The amount of capacity that will be released or added on one operation will be determined as a change in utilization by a fractional adjustment of the current capacity allocation using
Kfrac=Ku*(Tx Util_upper−Tx Util_lower),
where Ku is in the range of 0.1 to 0.5. This will make the adjustment a small enough amount so that it will not result in limit cycle behavior. The resulting change in the utilization will be to move utilization from one side of a threshold to, at worst, the other side of that threshold, but not to the other threshold. Denoting the current capacity allocation (i.e., the amount of time in the epoch allocated to this transmit connection) as Cur_Tx_Time_per_Epoch, then the increment of additional time added or released on one operation will be
New_Time_Increment=Kfrac*Cur Tx_Time_per Epoch.
Thus, if the utilization is too high, and additional capacity is needed, the new time allocation per epoch is
New Cur Tx_Time per Epoch=Cur Tx_Time per Epoch+New_Time_Increment.
Similarly, we subtract the New_Time_Increment if we need to release capacity. This can be summarized by the following algorithm:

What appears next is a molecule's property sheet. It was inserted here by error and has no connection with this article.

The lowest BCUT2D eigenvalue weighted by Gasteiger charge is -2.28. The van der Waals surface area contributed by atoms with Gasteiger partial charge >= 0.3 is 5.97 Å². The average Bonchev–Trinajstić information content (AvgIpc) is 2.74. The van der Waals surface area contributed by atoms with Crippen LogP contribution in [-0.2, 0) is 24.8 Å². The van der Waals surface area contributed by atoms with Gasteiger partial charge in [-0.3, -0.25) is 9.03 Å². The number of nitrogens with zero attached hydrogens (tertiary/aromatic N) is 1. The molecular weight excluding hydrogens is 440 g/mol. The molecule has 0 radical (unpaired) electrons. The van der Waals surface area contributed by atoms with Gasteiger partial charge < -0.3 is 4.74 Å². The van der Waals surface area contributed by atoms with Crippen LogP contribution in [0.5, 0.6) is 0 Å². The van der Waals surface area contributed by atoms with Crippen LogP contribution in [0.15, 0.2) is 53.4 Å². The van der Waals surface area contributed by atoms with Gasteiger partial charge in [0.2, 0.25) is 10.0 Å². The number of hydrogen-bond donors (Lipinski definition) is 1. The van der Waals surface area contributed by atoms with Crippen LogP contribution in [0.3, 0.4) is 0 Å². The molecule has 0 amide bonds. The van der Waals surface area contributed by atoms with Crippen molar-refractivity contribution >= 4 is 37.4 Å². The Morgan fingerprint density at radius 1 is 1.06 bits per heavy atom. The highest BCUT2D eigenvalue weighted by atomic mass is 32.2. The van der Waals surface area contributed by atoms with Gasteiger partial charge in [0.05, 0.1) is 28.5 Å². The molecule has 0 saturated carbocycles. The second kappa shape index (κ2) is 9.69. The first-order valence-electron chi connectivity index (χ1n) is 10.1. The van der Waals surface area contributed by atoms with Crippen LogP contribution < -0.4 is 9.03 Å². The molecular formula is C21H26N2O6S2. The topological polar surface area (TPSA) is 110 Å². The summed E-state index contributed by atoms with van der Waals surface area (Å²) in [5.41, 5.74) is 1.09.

• If Tx_Time slot_Utilization<Tx_Util_lower Release New_Time_Increment of capacity
    • Else if Tx_Time slot_Utilization>Tx_Util_upper Add New_Time_Increment of capacity
    • Else do nothing.

If an increment of capacity is added or released, the controller 408 may wait a small number of epochs before taking further action to allow the estimate of Tx_Time slot_Utilization to settle on a new value. These algorithms may be applied to TDMA formats that use mini-slots as in FIG. 19, or formats that use variable length time slots that are continuously variable. In the cases of mini-slots, the New_Time_Increment may be rounded to the nearest mini-slot.

If the utilization evaluation indicates that capacity should be released on a transmit connection, then the following procedures my be used. Capacity can be released without negotiating with the receiving node or evaluating if the release causes interference. The capacity allocation is denoted by Cur_Tx_Time_per_Epoch, which includes a set of k time slots with lengths T1, T2, . . . , Tk. Each of these time slots preferably has a length that is not less than Min_TS_Len. The capacity is released by reducing the allocation to the set of time slots by an amount equal to the New_Time_Increment. Thus, the new values of the time slot allocations will satisfy

i = 1 k Ti = Cur_Tx _Time _per _Epoch - New_Time _Increment .